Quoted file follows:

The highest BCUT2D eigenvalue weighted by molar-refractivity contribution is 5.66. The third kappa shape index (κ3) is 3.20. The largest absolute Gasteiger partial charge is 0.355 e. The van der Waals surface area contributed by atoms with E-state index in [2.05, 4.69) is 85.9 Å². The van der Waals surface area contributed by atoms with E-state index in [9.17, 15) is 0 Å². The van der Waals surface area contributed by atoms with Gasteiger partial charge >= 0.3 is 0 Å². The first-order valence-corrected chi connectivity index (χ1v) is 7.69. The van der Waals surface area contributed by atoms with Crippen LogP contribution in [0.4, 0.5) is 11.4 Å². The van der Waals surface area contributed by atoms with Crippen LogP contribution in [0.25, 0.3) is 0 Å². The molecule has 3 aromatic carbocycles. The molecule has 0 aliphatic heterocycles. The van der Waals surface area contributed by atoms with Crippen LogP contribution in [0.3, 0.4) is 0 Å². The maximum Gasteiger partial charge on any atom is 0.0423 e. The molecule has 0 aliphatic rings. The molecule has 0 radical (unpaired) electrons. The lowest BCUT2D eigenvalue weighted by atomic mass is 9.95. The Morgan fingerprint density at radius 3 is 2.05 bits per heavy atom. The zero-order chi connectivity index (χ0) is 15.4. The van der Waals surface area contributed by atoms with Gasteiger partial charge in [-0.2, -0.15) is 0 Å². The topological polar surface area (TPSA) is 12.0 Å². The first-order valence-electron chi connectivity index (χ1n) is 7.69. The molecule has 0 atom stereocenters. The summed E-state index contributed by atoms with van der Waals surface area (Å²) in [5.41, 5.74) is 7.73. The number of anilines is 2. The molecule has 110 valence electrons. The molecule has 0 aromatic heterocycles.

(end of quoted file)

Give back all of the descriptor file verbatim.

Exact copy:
The highest BCUT2D eigenvalue weighted by molar-refractivity contribution is 5.66. The third kappa shape index (κ3) is 3.20. The largest absolute Gasteiger partial charge is 0.355 e. The van der Waals surface area contributed by atoms with E-state index in [2.05, 4.69) is 85.9 Å². The van der Waals surface area contributed by atoms with E-state index in [9.17, 15) is 0 Å². The van der Waals surface area contributed by atoms with Gasteiger partial charge >= 0.3 is 0 Å². The first-order valence-corrected chi connectivity index (χ1v) is 7.69. The van der Waals surface area contributed by atoms with Crippen LogP contribution in [0.4, 0.5) is 11.4 Å². The van der Waals surface area contributed by atoms with Crippen LogP contribution in [0.25, 0.3) is 0 Å². The molecule has 3 aromatic carbocycles. The molecule has 0 aliphatic heterocycles. The van der Waals surface area contributed by atoms with Crippen LogP contribution in [0.3, 0.4) is 0 Å². The maximum Gasteiger partial charge on any atom is 0.0423 e. The molecule has 0 aliphatic rings. The molecule has 0 radical (unpaired) electrons. The lowest BCUT2D eigenvalue weighted by atomic mass is 9.95. The Morgan fingerprint density at radius 3 is 2.05 bits per heavy atom. The zero-order chi connectivity index (χ0) is 15.4. The van der Waals surface area contributed by atoms with Gasteiger partial charge in [-0.2, -0.15) is 0 Å². The topological polar surface area (TPSA) is 12.0 Å². The first-order valence-electron chi connectivity index (χ1n) is 7.69. The molecule has 0 atom stereocenters. The summed E-state index contributed by atoms with van der Waals surface area (Å²) in [5.41, 5.74) is 7.73. The number of anilines is 2. The molecule has 110 valence electrons. The molecule has 0 aromatic heterocycles.